Getting something wrong is part of the learning process, and acknowledging that you do not know everything is a great first step. Allyship should feel more like a discussion among peers who agree on a decisive action. 

Misguided Support

Ever have that neighbor who trims your bushes for you or rakes your leaves without asking? While you feel grateful, it does not help you out in the end. Misguided support evokes the same feeling. The intentions behind these acts of allyship are good, but not knowing the real issues, they do not solve anything. Listening to minority individuals about their personal experiences should be one of the first steps in supporting someone as an ally. 

Feigned Benevolence 

Treating allyship as a favor rather than unconditional solidarity is a misstep into performative allyship. Creating community and a feeling of belonging is not a favor or act of charity. Allyship should be a genuine desire to change things for the better. 

Acts of Allyship in the Workplace

Leadership Advocates

True change starts at the top of an organization. Having C-suite-level leaders championing DEI and allyship can launch initiatives and improve policies. In a recent survey, 45% of employees felt no interest or buy-in from the executive level. 

Track Diversity-Related Metrics 

As in many aspects of business, key performance indicators are vital to success. By learning about diversity metrics and tracking them over time, companies can improve their DEI strategies. Plus, sharing these metrics publicly increases trust with employees, buyers, stakeholders, and more. 


Allyship takes consistent effort and re-evaluation to ensure it truly supports marginalized communities. Transparency acknowledges the learning path the individual or organization is on. So mistakes are bound to happen, and they are not something to sweep away to seem a “better” ally. In fact, 87% of job seekers say they desire transparency in their future workplace.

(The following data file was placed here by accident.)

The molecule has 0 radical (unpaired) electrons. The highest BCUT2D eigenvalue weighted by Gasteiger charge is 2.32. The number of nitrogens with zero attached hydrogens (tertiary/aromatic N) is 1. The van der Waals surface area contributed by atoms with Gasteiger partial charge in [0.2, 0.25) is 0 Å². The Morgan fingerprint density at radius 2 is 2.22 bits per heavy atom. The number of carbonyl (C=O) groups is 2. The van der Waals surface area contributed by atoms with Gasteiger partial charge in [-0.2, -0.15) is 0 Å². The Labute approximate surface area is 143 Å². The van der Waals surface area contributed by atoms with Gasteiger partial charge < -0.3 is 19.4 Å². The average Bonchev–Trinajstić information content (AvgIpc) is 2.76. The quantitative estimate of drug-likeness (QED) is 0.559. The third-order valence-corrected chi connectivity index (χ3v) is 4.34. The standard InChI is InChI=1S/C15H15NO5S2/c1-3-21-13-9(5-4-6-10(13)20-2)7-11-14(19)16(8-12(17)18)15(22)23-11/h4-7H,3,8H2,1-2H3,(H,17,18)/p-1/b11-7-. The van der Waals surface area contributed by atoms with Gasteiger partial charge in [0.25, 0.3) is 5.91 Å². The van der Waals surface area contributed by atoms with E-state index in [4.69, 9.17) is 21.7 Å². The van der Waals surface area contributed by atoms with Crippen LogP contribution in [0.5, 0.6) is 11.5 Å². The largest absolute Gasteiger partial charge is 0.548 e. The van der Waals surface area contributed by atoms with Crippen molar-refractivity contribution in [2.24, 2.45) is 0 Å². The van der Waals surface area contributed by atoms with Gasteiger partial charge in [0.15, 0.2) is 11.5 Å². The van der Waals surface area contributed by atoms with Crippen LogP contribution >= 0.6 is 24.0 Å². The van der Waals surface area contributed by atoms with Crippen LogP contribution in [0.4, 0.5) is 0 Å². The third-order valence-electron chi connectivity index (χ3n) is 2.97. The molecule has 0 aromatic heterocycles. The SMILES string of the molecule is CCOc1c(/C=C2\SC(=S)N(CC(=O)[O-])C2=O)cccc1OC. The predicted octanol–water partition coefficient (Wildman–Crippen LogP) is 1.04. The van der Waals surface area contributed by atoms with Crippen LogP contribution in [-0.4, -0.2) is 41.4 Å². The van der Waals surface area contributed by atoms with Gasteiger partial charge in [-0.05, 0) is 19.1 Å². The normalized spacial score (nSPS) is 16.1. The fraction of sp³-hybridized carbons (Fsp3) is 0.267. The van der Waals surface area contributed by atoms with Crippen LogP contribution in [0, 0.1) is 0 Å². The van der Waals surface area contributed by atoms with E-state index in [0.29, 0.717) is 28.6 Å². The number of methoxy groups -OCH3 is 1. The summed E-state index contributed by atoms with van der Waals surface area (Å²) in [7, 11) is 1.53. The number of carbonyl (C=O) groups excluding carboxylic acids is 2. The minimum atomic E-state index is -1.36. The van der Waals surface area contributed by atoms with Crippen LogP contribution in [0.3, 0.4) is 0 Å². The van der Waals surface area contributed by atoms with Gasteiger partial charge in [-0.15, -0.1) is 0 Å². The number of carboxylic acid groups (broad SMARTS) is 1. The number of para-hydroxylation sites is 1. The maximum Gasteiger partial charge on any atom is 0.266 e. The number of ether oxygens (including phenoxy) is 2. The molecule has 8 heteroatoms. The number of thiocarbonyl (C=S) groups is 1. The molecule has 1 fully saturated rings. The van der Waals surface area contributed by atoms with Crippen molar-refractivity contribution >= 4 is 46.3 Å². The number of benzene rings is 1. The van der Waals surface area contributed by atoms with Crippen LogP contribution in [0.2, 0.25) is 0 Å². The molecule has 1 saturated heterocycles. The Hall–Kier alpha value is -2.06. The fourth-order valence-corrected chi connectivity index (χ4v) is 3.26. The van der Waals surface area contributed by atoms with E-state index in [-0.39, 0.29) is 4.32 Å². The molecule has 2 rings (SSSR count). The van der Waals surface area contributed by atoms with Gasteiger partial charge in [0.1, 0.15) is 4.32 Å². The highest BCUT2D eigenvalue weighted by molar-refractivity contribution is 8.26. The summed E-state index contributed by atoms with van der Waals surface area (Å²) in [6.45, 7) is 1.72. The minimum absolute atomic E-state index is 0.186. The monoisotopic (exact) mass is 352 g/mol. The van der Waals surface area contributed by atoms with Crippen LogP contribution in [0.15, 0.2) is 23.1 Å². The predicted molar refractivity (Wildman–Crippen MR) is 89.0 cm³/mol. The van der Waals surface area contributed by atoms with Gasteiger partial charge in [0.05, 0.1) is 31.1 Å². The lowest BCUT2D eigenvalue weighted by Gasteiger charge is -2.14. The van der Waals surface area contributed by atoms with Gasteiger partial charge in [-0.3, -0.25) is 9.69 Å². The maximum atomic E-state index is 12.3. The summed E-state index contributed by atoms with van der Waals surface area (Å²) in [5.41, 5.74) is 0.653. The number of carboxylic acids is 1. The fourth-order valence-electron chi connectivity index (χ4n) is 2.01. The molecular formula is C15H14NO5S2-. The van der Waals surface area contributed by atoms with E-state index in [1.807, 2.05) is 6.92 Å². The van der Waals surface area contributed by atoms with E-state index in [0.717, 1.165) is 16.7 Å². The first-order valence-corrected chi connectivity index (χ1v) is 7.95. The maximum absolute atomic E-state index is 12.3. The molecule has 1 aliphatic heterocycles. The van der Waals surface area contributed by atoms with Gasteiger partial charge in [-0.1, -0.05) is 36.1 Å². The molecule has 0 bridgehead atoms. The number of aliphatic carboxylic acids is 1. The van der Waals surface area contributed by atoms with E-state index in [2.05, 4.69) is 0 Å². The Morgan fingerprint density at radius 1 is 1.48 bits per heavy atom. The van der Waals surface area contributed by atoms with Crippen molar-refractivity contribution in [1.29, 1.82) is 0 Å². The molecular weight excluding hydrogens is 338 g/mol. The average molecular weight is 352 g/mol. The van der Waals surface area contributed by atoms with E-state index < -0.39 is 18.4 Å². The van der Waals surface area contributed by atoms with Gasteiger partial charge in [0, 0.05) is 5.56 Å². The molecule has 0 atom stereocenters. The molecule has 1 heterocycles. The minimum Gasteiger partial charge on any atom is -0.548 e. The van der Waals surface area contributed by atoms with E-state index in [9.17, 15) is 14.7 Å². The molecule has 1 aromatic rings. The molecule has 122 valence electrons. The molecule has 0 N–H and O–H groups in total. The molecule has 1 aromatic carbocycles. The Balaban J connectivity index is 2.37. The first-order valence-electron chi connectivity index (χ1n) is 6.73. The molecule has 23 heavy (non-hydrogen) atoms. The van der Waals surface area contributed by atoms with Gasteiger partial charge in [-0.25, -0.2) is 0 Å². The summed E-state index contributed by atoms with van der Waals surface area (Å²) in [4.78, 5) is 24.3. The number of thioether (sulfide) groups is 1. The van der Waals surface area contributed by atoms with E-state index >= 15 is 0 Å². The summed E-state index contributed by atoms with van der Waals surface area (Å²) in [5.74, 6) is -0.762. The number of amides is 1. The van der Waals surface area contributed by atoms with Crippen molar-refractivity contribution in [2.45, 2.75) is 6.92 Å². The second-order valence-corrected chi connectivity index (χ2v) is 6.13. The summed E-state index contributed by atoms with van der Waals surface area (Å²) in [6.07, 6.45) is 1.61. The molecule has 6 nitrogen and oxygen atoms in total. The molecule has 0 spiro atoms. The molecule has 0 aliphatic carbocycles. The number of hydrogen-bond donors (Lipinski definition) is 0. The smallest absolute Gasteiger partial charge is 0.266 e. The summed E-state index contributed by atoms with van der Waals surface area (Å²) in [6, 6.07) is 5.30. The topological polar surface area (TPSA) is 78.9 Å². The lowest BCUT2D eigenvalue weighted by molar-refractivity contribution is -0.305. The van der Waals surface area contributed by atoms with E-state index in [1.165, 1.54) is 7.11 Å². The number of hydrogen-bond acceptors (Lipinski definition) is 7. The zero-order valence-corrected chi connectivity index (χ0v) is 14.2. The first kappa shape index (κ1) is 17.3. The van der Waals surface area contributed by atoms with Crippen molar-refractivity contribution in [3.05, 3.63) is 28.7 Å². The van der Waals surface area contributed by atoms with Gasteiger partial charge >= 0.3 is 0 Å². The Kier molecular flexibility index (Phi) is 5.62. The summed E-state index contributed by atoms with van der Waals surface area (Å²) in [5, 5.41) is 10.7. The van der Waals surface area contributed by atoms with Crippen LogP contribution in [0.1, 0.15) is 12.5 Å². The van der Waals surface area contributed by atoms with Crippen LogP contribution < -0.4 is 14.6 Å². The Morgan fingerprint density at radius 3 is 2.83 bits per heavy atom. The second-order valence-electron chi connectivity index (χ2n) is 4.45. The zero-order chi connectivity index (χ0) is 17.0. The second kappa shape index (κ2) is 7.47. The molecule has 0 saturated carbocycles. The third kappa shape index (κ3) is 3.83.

Policy Change

The more we diversify the workforce, the more policies need to change to continue to establish equal opportunities. For instance, an only-in-office policy will add an extra challenge for wheelchair users. Regularly reviewing policies for fairness supports the company’s growth and promotes allyship in the workplace. 

Establishing ERGs

Every individual identifies in many ways, and this intersectionality can be celebrated through employee resource groups. They can be a well of knowledge for any HR leader looking to become a better ally, plus they offer safe spaces for minority employees. 

Develop a Diverse Workforce

Prioritizing authentic allyship begins by re-evaluating the hiring process. Diversity recruitment aims to foster a workplace culture that celebrates diversity and creates an environment where employees from all backgrounds feel valued and included.

From small to large acts of allyship, a consistent effort to drive out performative allyship demonstrates a level of care and empathy that many recognize. Only together can we hope to move away from oppressive systems and make the workplace welcoming to all. 

Interested in establishing an allyship at your company? The Professional Diversity Network has been helping employers build productive and diverse workforces since 2003. Contact us today to find out how we can help with your unique needs.